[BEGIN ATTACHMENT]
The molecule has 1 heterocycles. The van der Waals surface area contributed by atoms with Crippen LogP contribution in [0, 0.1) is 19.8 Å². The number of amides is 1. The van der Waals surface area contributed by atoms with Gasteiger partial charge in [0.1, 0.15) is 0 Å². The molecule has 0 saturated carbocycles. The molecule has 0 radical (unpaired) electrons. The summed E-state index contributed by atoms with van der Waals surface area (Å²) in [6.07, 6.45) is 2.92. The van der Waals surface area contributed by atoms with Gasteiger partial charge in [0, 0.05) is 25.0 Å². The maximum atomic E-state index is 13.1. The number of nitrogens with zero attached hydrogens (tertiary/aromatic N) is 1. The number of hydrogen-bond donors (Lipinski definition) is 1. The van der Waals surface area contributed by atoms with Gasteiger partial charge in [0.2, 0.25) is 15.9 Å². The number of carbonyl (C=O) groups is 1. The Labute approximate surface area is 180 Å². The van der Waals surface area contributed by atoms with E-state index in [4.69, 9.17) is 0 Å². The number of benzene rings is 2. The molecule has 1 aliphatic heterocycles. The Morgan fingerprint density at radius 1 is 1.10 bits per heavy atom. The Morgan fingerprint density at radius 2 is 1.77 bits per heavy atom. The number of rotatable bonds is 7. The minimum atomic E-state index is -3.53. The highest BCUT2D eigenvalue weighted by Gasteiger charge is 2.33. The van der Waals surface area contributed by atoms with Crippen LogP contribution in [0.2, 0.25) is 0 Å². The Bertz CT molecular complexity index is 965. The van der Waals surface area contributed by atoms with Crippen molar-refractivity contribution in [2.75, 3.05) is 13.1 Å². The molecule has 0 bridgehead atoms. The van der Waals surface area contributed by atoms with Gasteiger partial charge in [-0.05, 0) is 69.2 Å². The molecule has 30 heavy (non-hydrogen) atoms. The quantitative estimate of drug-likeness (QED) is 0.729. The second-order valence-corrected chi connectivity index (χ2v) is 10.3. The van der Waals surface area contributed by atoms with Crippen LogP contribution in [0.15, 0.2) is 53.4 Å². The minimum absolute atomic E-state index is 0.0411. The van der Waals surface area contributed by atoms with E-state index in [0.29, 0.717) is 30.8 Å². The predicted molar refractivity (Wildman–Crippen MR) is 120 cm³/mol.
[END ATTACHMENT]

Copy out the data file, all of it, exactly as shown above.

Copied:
The molecule has 1 heterocycles. The van der Waals surface area contributed by atoms with Crippen LogP contribution in [0, 0.1) is 19.8 Å². The number of amides is 1. The van der Waals surface area contributed by atoms with Gasteiger partial charge in [0.1, 0.15) is 0 Å². The molecule has 0 saturated carbocycles. The molecule has 0 radical (unpaired) electrons. The summed E-state index contributed by atoms with van der Waals surface area (Å²) in [6.07, 6.45) is 2.92. The van der Waals surface area contributed by atoms with Gasteiger partial charge in [0, 0.05) is 25.0 Å². The maximum atomic E-state index is 13.1. The number of nitrogens with zero attached hydrogens (tertiary/aromatic N) is 1. The number of hydrogen-bond donors (Lipinski definition) is 1. The van der Waals surface area contributed by atoms with Gasteiger partial charge in [0.2, 0.25) is 15.9 Å². The number of carbonyl (C=O) groups is 1. The Labute approximate surface area is 180 Å². The van der Waals surface area contributed by atoms with E-state index in [4.69, 9.17) is 0 Å². The number of benzene rings is 2. The molecule has 1 aliphatic heterocycles. The Morgan fingerprint density at radius 1 is 1.10 bits per heavy atom. The Morgan fingerprint density at radius 2 is 1.77 bits per heavy atom. The number of rotatable bonds is 7. The minimum atomic E-state index is -3.53. The highest BCUT2D eigenvalue weighted by Gasteiger charge is 2.33. The van der Waals surface area contributed by atoms with Crippen LogP contribution in [0.2, 0.25) is 0 Å². The Bertz CT molecular complexity index is 965. The van der Waals surface area contributed by atoms with Crippen molar-refractivity contribution in [2.75, 3.05) is 13.1 Å². The molecule has 0 bridgehead atoms. The van der Waals surface area contributed by atoms with Gasteiger partial charge in [-0.05, 0) is 69.2 Å². The molecule has 30 heavy (non-hydrogen) atoms. The quantitative estimate of drug-likeness (QED) is 0.729. The second-order valence-corrected chi connectivity index (χ2v) is 10.3. The van der Waals surface area contributed by atoms with Crippen LogP contribution in [0.15, 0.2) is 53.4 Å². The minimum absolute atomic E-state index is 0.0411. The van der Waals surface area contributed by atoms with E-state index in [0.29, 0.717) is 30.8 Å². The predicted molar refractivity (Wildman–Crippen MR) is 120 cm³/mol.